Just like that cardigan you wore,
it shaped itself to your very being.
How is it that an old thing can carry
so much of a person?
The handle, worn smooth as stone,
somehow warm where your strong hands
This spade, the remnants
of the dirt you lifted,
holds something of you.
I say your name quietly;
in dark purple blooms
not named by any botanist.
The theme is …
This is where I duck out;
the moon’s too big for just one person.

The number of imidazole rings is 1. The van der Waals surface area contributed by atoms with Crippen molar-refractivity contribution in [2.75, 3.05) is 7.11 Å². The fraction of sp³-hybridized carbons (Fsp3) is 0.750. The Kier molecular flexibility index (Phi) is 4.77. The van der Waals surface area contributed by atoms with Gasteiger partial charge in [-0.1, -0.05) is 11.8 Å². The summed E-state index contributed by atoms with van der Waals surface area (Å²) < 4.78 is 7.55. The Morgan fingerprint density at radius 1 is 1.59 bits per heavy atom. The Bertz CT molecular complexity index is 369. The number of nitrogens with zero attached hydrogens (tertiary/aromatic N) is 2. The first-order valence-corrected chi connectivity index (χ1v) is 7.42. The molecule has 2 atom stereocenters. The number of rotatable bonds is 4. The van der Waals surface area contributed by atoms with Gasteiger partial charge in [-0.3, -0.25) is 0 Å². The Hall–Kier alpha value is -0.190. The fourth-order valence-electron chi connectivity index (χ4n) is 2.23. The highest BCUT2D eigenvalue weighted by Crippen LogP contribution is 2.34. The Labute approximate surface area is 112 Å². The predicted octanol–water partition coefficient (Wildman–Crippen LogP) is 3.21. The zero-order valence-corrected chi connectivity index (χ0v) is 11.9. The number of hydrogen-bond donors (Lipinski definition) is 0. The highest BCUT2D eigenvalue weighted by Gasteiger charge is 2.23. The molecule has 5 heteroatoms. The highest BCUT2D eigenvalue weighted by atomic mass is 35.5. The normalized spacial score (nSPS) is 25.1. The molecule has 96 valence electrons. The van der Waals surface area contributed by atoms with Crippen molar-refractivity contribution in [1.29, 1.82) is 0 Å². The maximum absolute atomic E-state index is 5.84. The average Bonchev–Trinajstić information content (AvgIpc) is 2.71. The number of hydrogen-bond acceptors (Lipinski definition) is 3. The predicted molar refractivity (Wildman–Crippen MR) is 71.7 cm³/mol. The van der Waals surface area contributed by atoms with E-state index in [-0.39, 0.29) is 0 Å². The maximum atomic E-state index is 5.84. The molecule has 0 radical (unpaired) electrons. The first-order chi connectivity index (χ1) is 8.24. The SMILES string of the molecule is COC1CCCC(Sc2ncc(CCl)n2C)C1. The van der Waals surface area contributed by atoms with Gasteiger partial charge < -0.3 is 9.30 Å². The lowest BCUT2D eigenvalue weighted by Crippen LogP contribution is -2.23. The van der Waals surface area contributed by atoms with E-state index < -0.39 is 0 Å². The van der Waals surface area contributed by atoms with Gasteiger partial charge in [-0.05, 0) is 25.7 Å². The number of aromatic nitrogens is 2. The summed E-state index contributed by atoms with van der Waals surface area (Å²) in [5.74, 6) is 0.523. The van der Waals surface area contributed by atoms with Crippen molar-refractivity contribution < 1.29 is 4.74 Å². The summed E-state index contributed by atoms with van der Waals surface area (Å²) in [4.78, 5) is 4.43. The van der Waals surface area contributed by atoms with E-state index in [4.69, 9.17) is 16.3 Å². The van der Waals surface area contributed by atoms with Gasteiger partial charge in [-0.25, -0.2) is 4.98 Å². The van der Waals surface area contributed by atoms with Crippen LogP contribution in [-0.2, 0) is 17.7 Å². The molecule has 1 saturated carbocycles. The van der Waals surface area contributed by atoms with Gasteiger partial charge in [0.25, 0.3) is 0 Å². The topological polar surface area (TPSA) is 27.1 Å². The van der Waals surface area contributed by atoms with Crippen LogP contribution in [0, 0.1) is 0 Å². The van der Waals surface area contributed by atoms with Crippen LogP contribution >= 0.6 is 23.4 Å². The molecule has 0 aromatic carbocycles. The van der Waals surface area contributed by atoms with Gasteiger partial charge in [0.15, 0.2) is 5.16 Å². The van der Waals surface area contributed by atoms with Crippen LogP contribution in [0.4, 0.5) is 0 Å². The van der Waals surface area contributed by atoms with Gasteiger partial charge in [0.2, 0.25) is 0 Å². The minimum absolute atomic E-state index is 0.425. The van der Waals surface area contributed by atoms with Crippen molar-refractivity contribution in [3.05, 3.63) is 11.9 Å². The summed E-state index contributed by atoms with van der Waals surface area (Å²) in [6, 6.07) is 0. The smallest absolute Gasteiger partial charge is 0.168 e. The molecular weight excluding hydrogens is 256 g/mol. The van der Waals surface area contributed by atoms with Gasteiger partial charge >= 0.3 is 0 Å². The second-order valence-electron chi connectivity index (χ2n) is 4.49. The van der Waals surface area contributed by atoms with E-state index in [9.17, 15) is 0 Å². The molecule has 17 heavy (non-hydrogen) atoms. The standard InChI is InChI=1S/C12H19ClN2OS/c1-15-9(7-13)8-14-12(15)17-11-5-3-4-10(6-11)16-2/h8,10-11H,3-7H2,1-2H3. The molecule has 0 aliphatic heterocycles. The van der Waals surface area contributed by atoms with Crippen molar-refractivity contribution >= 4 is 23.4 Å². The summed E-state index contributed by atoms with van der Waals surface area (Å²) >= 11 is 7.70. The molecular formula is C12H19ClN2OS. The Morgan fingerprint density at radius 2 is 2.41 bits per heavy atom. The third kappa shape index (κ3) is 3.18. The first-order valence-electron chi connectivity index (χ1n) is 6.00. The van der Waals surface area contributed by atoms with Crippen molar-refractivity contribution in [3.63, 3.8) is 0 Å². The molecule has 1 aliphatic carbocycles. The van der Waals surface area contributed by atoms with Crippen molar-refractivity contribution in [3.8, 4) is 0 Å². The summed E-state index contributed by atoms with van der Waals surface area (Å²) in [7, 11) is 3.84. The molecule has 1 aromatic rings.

Give me a tiny moonstone to write about,
or better still, a moon shaped stone
that fits upon my palm.
Like the stone I took away from the shore
the day I gave an urn of ashes to the sea:
a trade that, like the tide,
keeps returning you to me.
Neil Elder’s full collection The Space Between Us won the Cinnamon Press Debut Prize, and his Codes of Conduct won their pamphlet prize. This year he has a pamphlet Like This appearing with 4Words Press. He occasionally blogs at https://neilelderpoetry.wordpress.com/
One thought on “Two Poems by Neil Elder”